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Arnault vs Nazareno (G.R. No.

L-
3820)
FACTS: In the latter part of October, 1949, the Philippine Government, through
the Rural Progress Administration, bought two estates known as Buenavista and
Tambobong for the sums of P4,500,000 and P500,000, respectively. P1,000,000
was paid for the first sum and P 500,000 to the second sum both to Ernest H.
Burt, a nonresident American, thru his two attorney-in-fact in the Philippines, as
represented by Jean L. Arnault, for both estates respectively. However, Ernest H.
Burt was not the original owner of the estate. He bought the first from San Juan
de Dios hospital and the second from the Philippine trust company. In both
instances, Burt was not able to pay the necessary amount of money to complete
his payments. As such, his contract with said owners were cancelled.
On September 4, 1947, the Philippine Trust Company sold, conveyed, and
delivered the Tambobong Estate to the Rural Progress Administration by an
abolute deed of sale in consideration of the sum of P750,000. The Philippine
Government then, through the Secretary of Justice as Chairman of the Board of
Directors of the Rural Progress Administration and as Chairman of the Board of
Directors of the Philippine National Bank, from which the money was borrowed,
accomplished the purchase of the two estates in the latter part of October, 1949,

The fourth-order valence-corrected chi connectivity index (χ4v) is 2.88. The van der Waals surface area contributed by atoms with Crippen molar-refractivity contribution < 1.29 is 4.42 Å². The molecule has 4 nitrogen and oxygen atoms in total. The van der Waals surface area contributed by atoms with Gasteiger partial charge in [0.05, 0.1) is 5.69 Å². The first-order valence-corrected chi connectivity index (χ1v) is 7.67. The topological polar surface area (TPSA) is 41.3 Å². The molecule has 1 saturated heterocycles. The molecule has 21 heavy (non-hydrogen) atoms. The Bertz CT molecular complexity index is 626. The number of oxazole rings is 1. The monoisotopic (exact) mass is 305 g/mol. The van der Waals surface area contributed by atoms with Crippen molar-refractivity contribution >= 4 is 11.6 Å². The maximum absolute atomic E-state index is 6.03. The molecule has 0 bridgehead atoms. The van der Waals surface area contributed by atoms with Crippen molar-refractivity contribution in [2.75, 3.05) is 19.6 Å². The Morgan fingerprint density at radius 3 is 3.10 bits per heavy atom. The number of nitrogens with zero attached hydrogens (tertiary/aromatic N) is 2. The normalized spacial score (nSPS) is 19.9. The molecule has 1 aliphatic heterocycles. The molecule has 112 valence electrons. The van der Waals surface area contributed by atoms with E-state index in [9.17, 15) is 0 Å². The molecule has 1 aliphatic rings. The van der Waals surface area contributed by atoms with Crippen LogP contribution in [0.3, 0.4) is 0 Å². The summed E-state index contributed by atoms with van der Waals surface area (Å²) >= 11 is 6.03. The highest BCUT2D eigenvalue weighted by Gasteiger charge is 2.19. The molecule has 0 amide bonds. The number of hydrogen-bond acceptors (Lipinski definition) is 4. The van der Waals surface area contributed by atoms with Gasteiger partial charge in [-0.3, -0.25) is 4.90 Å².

as stated at the outset.
On February 27, 1950, the Senate adopted its Resolution No. 8, which created a
special committee to investigate the transactions surrounding the estates. The
special committee created by the resolution called and examined various
witnesses, among the most important of whom was Jean L. Arnault. An
intriguing question which the committee sought to resolve was the apparent
unnecessariness and irregularity of the Government’s paying to Burt the total
sum of P1,500,000 for his alleged interest of only P20,000 in the two estates,
which he seemed to have forfeited anyway long before October, 1949. The
committee sought to determine who were responsible for and who benefited
from the transaction at the expense of the Government.
Arnault testified that two checks payable to Burt aggregating P1,500,000 were
delivered to him on the afternoon of October 29, 1949; that on the same date he
opened a new account in the name of Ernest H. Burt with the Philippine National
Bank in which he deposited the two checks aggregating P1,500,000; and that on
the same occasion he drew on said account two checks; one for P500,000, which
he transferred to the account of the Associated Agencies, Inc., with the
Philippine National Bank, and another for P440,000 payable to cash, which he
himself cashed.
It was the desire of the committee to determine the ultimate recipient of this
sum of P440,000 that gave rise to the present case. As Arnault resisted to name
the recipient of the money, the senate then approved a resolution that cited him